According To Microsoft, Human Attention Spans Are Now Shorter Than A Goldfish’s

Is Technology Making Your Attention Span Shorter Than A Goldfish’s?

If you’ve ever found it hard to concentrate on one thing without stopping to check your emails or post to social media, you’re not alone. The average human attention span – how long we can concentrate effectively on a single task – was recently reported by Microsoft to have dropped below the level attributed to goldfish.

This certainly plays to our fears about what the daily flood of social media and emails is doing to us, and to younger generations in particular. However, these figures may be misleading. For one thing, the report contains no real detail for either the goldfish or human attention span beyond the numbers on the web page Microsoft pulled them from.

More importantly, our minds are adaptive systems, constantly reorganising and refocusing our mental faculties to suit the environment. So the idea that our ability to pay attention may be changing in response to the modern, online world is neither surprising nor anything to necessarily worry about. However, there is an argument that we must take care to keep control of our attention in a world increasingly filled with distractions.

The increasing number of distractions in our world is partly due to the new and ever-evolving ways in which advertisers can put their message in front of us – and the “increasingly immersive” techniques they’ll use once the message is there. Realising this helps us understand that our attention is a resource being fought over by advertisers.

The online world is increasingly comprised of spaces where advertisers attempt to tempt us with their products. Similarly, public spaces are increasingly full of adverts that can play sound and video to further capture our attention. Escaping this advertising battleground is becoming one of the luxuries of the modern world. It’s why paid-for executive lounges at airports are free from noisy, garish adverts and why the removal of adverts is a key selling point for paid-for apps.

Our mental abilities are changing, as they always have done in order to best serve our success in changing environments. But now, more than ever, our environment is made by those who either want our attention or want to sell access to it. It will certainly be interesting to see how our cognitive abilities adapt to meet this new challenge. However, as individuals we too must start valuing our attention as much as the advertisers do.

Martin Thirkettle, Lecturer in psychology, The Open University and Graham Pike, Professor of forensic cognition, The Open University

Original source


The Science Behind Procrastination


There’s no more elegant example of the cyclical self-torture of procrastination than the lyrics to a song from the musical You’re a Good Man, Charlie Brown. Our hero has a book report due. He sings in a halting, panicky monotone:

“If I start writing now…when I’m not really rested…it could upset my thinking which is not good at all…I’ll get a fresh start tomorrow…and it’s not due till Wednesday…so I’ll…have all of Tuesday unless…something should happen…Why does this always happen…I should be outside playing…getting fresh air and sunshine…I work best under pressure and there’ll be lots of pressure if I…wait till tomorrow…I should start writing now but if I…start writing now when I’m not really rested…it could upset my thinking…which is not good at all.”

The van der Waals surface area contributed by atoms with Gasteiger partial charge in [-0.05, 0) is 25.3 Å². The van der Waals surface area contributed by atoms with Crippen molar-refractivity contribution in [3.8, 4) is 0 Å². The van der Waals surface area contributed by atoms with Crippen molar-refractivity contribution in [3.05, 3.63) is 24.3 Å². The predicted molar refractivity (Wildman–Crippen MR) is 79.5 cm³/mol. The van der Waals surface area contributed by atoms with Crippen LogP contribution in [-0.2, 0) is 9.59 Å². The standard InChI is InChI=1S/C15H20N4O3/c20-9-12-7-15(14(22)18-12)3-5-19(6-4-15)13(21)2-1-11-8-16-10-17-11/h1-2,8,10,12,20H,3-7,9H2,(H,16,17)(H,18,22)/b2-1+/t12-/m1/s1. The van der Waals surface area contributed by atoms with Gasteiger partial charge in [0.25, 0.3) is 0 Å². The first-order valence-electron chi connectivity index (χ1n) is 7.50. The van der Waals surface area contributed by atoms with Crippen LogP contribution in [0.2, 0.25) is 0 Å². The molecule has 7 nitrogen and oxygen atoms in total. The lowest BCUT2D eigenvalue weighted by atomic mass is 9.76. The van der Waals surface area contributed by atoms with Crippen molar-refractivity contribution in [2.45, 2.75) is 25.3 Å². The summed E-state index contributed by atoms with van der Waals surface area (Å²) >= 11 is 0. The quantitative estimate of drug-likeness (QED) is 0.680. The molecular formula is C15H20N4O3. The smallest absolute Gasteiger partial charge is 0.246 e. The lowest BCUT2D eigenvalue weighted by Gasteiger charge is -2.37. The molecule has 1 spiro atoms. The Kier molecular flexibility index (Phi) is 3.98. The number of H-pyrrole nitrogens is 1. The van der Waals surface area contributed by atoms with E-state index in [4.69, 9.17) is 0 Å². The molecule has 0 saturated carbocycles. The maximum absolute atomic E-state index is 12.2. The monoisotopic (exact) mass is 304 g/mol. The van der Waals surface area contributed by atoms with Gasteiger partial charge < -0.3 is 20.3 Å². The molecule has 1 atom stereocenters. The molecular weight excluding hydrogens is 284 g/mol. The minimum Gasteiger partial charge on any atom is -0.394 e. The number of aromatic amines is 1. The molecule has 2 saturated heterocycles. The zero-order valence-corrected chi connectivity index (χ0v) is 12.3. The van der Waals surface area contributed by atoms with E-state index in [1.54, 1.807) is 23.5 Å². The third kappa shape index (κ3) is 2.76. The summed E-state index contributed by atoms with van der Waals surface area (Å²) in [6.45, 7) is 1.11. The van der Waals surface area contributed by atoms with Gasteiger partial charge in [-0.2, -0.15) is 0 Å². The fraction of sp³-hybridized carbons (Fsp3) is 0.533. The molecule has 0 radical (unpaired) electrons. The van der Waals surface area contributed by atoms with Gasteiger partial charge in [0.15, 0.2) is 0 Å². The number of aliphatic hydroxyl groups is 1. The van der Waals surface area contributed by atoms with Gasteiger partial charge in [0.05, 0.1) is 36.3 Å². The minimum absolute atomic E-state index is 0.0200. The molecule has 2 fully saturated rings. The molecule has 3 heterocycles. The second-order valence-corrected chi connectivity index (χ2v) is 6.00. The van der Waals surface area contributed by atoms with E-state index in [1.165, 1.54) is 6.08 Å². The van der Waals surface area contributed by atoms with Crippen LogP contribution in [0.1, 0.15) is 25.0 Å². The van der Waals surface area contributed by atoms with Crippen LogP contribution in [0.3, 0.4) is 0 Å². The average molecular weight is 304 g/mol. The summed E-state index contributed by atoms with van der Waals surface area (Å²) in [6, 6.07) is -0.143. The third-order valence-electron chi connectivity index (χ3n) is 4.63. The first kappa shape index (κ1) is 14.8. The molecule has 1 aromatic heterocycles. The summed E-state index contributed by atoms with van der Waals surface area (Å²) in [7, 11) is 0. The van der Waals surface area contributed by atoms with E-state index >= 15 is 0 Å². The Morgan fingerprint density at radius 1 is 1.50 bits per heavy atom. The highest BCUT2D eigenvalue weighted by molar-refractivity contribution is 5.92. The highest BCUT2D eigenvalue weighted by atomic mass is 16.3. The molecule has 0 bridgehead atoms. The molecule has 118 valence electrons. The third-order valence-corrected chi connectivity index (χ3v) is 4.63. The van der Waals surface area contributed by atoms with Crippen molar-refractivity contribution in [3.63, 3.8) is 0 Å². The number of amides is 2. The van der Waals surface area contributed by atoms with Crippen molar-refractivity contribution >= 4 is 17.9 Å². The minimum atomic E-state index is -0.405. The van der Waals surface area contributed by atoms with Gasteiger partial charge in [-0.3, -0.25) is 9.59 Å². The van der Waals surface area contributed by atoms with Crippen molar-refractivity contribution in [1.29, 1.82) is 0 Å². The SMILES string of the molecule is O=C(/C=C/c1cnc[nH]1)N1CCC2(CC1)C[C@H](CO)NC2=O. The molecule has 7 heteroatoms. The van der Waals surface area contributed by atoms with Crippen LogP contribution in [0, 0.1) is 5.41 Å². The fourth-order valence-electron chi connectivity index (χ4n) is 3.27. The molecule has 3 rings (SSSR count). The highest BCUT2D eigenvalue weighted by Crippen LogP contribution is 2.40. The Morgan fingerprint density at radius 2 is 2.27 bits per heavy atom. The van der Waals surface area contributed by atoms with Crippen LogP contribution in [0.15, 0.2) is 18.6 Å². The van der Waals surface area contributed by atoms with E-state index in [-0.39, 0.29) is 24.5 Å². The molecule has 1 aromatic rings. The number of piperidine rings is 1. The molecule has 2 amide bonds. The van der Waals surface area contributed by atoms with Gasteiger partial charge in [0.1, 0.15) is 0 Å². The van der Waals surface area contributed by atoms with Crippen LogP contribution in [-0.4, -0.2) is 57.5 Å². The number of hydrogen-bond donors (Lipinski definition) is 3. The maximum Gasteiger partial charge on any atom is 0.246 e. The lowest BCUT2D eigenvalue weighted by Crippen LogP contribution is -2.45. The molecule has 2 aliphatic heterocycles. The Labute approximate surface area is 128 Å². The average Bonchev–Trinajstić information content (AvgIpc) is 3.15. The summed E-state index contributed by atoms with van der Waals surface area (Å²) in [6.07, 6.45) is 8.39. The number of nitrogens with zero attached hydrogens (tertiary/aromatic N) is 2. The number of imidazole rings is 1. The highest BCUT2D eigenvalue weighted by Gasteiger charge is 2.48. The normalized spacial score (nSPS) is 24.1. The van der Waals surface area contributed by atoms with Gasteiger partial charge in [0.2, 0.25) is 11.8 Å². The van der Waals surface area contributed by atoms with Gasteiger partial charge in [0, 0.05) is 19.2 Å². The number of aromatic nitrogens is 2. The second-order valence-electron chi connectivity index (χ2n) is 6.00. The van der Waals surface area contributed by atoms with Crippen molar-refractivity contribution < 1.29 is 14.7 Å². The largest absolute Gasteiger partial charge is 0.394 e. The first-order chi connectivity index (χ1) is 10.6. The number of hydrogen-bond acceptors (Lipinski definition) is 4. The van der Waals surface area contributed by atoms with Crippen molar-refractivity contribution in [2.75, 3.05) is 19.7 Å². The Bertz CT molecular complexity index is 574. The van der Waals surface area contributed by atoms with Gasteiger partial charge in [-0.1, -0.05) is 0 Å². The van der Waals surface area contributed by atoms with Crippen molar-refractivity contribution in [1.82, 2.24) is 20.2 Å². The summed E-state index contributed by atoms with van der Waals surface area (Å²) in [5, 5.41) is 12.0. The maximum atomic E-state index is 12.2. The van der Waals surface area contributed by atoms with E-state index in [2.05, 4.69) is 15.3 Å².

Ring a bell? It’s a monologue we all experience in some form, an agonizing internal conversation that fells the best of us. And that’s…

View original post 454 more words

5 Tricks for Beating Procrastination


  • Use short, painless dashes of effort. Just have at it for five minutes and feel free to watch the clock. Chances are you’ll realize it’s not so bad.

This piece originally appeared on Barking Up the Wrong Tree.

Join over 150,000 readers. Get a free weekly update…

View original post 39 more words

The 3 Best Ways to Tackle Procrastination


Answer by John Chan, designer and founder of Dayboard, on Quora.

1) Write a daily to do list
Long to do lists don’t get done. They make us feel overwhelmed and even guilty if we know we’ve been putting them off.

So instead of staring at 30 or 40 items at a time, make your to do list super short but turning it into a daily to do list of 3-5 items.

Having only 3-5 items does a few mental tricks:

  1. It makes us prioritize based on what we feel we can accomplish in a day
  2. It’s much more likely to be achieved
  3. Makes us feel like we’re making a lot of progress every time we complete one item (you’re crossing off 20-33% of your list off at a time!)

2) Turn your to-do into a 2-minute task to get started
We often dread getting started on a…

View original post 504 more words

5 Fool-Proof Ways to End Procrastination Today


“Never put off till tomorrow what may be done the day after tomorrow,” quipped Mark Twain. Waiting until later is one of life’s guilty secrets, but chronic procrastination is linked to poorer health, work and relationship outcomes. Thankfully there are some straightforward ways to put off putting-off, and the way you think about a task can impact your desire to get it done.

In one psychological study, participants were given a 15-minute head start on a math test, during which time they could choose to practice for the test, play a video game or work on a puzzle. When the math test was introduced as an important measurement of cognitive ability, those with a propensity to procrastinate spent more time playing video games or doing the puzzle than others. But when the math test was described as a fun game, there was no difference in the amount of time procrastinators…

View original post 770 more words